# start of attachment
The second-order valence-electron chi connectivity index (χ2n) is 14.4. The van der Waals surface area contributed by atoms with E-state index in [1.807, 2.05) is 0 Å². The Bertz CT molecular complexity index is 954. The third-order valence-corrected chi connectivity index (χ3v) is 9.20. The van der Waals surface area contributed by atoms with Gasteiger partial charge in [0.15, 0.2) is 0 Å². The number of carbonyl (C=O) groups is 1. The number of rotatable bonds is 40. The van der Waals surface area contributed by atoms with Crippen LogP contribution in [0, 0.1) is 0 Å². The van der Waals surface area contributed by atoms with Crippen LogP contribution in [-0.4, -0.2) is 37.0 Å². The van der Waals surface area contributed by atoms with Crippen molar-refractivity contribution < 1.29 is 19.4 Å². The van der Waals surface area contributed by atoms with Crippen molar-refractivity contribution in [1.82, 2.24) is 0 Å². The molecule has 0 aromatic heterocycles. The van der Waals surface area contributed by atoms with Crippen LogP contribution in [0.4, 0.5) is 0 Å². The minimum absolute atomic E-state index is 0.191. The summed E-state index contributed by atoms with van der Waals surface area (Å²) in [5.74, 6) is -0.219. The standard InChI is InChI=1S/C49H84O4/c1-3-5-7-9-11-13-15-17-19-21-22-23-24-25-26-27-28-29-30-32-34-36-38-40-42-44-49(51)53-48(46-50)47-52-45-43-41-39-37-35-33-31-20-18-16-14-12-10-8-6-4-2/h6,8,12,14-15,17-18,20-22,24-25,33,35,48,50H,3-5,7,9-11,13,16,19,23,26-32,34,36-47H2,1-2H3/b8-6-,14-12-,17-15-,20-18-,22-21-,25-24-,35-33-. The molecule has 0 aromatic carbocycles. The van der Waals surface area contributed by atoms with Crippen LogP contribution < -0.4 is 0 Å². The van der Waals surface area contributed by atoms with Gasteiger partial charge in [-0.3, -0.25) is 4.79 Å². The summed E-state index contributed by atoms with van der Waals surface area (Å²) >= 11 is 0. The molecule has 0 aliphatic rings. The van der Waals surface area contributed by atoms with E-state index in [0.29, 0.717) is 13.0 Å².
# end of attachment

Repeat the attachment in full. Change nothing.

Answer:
The second-order valence-electron chi connectivity index (χ2n) is 14.4. The van der Waals surface area contributed by atoms with E-state index in [1.807, 2.05) is 0 Å². The Bertz CT molecular complexity index is 954. The third-order valence-corrected chi connectivity index (χ3v) is 9.20. The van der Waals surface area contributed by atoms with Gasteiger partial charge in [0.15, 0.2) is 0 Å². The number of carbonyl (C=O) groups is 1. The number of rotatable bonds is 40. The van der Waals surface area contributed by atoms with Crippen LogP contribution in [0, 0.1) is 0 Å². The van der Waals surface area contributed by atoms with Crippen LogP contribution in [-0.4, -0.2) is 37.0 Å². The van der Waals surface area contributed by atoms with Crippen molar-refractivity contribution < 1.29 is 19.4 Å². The van der Waals surface area contributed by atoms with Crippen molar-refractivity contribution in [1.82, 2.24) is 0 Å². The molecule has 0 aromatic heterocycles. The van der Waals surface area contributed by atoms with Crippen LogP contribution in [0.4, 0.5) is 0 Å². The minimum absolute atomic E-state index is 0.191. The summed E-state index contributed by atoms with van der Waals surface area (Å²) in [5.74, 6) is -0.219. The standard InChI is InChI=1S/C49H84O4/c1-3-5-7-9-11-13-15-17-19-21-22-23-24-25-26-27-28-29-30-32-34-36-38-40-42-44-49(51)53-48(46-50)47-52-45-43-41-39-37-35-33-31-20-18-16-14-12-10-8-6-4-2/h6,8,12,14-15,17-18,20-22,24-25,33,35,48,50H,3-5,7,9-11,13,16,19,23,26-32,34,36-47H2,1-2H3/b8-6-,14-12-,17-15-,20-18-,22-21-,25-24-,35-33-. The molecule has 0 aromatic carbocycles. The van der Waals surface area contributed by atoms with Crippen LogP contribution < -0.4 is 0 Å². The van der Waals surface area contributed by atoms with Gasteiger partial charge in [-0.3, -0.25) is 4.79 Å². The summed E-state index contributed by atoms with van der Waals surface area (Å²) >= 11 is 0. The molecule has 0 aliphatic rings. The van der Waals surface area contributed by atoms with E-state index in [0.29, 0.717) is 13.0 Å².